Skip to main content

Written Statements

Volume 648: debated on Monday 5 November 2018

Written Statements

Monday 5 November 2018


Armed Forces: Commonwealth Recruitment

Citizens from the Commonwealth have a long tradition of serving with distinction in the Armed Forces. In the light of changes to the size of our armed forces a five-year UK residency criterion for Commonwealth citizens wishing to join the armed forces was re-imposed in 2013. A limited waiver to this requirement was introduced in May 2016 to recruit up to 200 Commonwealth personnel per annum to fill skill shortage posts. We have now decided to remove the five-year UK residency criterion for Commonwealth citizens and increase recruitment to 1,350 across the Royal Navy, British Army and Royal Air Force. Applications will be accepted from all Commonwealth countries, although in order to mitigate the risks associated with unaccompanied minors travelling to the UK without the guarantee of a job, we will not be accepting applications from those under 18. Applicants from Commonwealth countries will need to meet all necessary recruitment criteria for the service and role they wish to join. Security standards will be assessed on a case by case basis, and may differ from the current UK security requirements. In 2009[1] a 15% limit on foreign and Commonwealth nationals in a number of areas of the Army (the Royal Logistic Corps (RLC), the Royal Army Dental Corps (RADC) and the Queen Alexandra’s Royal Army Nursing Corps (QARANC) was established as a necessary and proportionate requirement to sustain operational effectiveness. As we now intend to increase the numbers of Commonwealth citizens joining across the full spread of Army roles, we have concluded that it is appropriate to both limit the overall numbers recruited, and to replicate the 15% limit across all cap badges. The requirement for individuals to have Indefinite Leave to Remain (ILR) or Indefinite Leave to Enter (ILE) to join the reserves has not been changed. This will not affect personnel from the Republic of Ireland, or those in the Brigade of Gurkhas. This policy will be kept under review.

[1]Written Ministerial Statement “Army Nationality Policy” dated 2 February 2009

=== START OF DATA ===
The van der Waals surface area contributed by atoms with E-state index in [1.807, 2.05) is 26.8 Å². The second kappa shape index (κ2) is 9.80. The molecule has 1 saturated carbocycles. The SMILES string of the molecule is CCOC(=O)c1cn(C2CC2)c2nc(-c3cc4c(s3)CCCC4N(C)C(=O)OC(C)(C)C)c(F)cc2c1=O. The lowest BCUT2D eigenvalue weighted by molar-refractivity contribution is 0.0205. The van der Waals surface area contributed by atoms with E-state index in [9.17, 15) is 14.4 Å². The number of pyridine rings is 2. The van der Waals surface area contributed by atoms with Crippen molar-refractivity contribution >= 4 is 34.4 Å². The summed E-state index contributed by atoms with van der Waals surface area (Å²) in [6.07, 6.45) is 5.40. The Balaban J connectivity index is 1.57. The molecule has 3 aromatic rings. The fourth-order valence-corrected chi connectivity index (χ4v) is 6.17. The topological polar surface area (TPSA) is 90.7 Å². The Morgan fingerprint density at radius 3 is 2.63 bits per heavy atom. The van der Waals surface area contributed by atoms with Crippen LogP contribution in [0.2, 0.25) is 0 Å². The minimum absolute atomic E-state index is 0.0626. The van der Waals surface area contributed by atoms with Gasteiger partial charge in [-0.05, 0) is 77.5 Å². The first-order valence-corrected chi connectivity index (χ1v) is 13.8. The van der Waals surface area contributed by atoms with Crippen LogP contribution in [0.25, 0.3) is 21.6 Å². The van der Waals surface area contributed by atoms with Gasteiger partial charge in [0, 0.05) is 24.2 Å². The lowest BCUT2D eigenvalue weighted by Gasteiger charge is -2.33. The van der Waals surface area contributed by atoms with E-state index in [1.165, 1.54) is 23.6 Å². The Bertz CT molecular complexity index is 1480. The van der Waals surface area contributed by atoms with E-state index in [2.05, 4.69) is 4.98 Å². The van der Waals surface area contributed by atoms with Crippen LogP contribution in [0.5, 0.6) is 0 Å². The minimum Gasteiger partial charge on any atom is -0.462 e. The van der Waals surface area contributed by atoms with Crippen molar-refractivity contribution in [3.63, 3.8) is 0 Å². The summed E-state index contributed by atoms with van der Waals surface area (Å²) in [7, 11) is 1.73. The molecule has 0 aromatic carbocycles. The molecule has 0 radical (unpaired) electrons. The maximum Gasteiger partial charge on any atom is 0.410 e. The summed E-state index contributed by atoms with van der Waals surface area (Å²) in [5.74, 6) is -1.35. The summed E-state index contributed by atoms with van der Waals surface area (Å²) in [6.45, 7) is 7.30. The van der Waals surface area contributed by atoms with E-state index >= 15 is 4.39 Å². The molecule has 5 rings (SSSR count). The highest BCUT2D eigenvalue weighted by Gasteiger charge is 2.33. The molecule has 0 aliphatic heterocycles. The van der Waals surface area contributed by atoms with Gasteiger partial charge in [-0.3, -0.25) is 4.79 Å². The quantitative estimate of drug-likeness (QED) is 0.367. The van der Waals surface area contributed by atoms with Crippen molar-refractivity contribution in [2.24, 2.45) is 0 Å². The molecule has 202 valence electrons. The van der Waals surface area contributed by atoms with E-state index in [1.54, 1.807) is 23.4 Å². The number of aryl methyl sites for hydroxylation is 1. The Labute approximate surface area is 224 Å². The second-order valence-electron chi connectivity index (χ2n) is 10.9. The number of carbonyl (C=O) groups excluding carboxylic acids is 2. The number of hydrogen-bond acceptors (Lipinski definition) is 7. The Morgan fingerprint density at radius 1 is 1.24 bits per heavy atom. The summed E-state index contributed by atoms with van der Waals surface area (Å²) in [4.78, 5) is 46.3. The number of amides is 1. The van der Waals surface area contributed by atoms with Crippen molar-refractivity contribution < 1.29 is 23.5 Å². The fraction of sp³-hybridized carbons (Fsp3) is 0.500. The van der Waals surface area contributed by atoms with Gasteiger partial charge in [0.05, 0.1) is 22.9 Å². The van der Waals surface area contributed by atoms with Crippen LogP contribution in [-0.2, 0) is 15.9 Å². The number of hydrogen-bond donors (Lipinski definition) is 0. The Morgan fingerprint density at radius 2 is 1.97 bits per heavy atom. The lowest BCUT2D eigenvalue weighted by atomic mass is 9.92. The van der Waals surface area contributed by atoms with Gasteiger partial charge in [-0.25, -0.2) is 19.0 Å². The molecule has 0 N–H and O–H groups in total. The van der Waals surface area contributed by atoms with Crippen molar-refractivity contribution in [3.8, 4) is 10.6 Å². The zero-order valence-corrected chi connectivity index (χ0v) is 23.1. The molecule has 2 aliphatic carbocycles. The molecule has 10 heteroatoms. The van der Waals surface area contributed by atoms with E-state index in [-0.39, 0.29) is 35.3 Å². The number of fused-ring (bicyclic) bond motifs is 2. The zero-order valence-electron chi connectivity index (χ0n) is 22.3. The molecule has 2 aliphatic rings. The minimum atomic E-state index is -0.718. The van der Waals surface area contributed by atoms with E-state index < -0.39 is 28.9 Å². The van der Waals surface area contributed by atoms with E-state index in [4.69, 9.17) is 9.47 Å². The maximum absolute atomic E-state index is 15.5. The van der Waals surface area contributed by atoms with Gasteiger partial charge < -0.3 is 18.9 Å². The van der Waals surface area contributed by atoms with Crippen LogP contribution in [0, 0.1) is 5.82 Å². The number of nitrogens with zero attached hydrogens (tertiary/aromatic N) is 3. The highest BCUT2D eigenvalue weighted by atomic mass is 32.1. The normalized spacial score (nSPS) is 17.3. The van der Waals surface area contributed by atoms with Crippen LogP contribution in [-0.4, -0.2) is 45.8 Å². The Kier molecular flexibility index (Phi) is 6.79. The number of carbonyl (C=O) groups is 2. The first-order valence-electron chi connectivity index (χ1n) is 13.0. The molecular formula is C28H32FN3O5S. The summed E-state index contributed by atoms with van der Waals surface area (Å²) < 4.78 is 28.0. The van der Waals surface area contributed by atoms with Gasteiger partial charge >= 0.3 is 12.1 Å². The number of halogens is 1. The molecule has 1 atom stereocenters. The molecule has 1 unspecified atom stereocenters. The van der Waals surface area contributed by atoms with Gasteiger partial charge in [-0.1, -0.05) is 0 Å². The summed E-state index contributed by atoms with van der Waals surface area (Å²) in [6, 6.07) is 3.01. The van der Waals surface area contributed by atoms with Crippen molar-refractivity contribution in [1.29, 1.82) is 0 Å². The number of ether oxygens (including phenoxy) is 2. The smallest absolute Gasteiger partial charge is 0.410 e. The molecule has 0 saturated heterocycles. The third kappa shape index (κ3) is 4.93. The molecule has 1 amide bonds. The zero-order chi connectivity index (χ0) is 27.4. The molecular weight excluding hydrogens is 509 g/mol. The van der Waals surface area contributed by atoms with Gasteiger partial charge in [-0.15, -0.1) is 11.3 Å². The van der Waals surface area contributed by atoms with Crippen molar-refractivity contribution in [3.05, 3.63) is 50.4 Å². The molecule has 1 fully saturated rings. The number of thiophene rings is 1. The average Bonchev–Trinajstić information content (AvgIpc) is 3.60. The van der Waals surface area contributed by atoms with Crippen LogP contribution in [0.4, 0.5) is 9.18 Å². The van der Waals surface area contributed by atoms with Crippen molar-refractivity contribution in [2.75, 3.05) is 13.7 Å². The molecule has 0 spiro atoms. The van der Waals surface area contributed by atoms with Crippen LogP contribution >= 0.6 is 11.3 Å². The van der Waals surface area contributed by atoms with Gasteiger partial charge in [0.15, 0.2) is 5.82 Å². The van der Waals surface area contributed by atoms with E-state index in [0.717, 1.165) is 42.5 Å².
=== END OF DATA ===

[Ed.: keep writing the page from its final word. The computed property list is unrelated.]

Defence Equipment Plan

I am pleased to place in the Library of the House this year’s financial summary of the Defence Equipment Plan. This is the seventh consecutive annual publication of the equipment plan summary, and presents our plans to deliver the equipment needed by our armed forces to defend the country and keep our people safe. The Government are committed to meeting the NATO target to spend 2% of GDP on defence and at least 20% of that spending on equipment. This report sets out our plans to spend £186 billion on equipment in the 10 years from 2018-19.

We have substantially revised the content of this report to make it more transparent and accessible. For the first time, we have set out the strategic context for the equipment plan and presented in detail the Department’s assessment of the affordability of the plan. The NAO has assessed our plans and we are grateful to it for its report which is also published today.

In 2017-18 the Department achieved several notable milestones in procurement and support of equipment and successfully delivered the plan within budget. Looking ahead, there are significant financial pressures we must manage in the equipment plan. Our central estimate for the cost of the equipment plan at April 2018 exceeded the allocated budget by an average of 3.7% over the 10 years from 2018-19. The shortfall is greatest in the four years from 2018-19. This forecast will vary as risks and opportunities materialise and project plans mature or are changed through management action.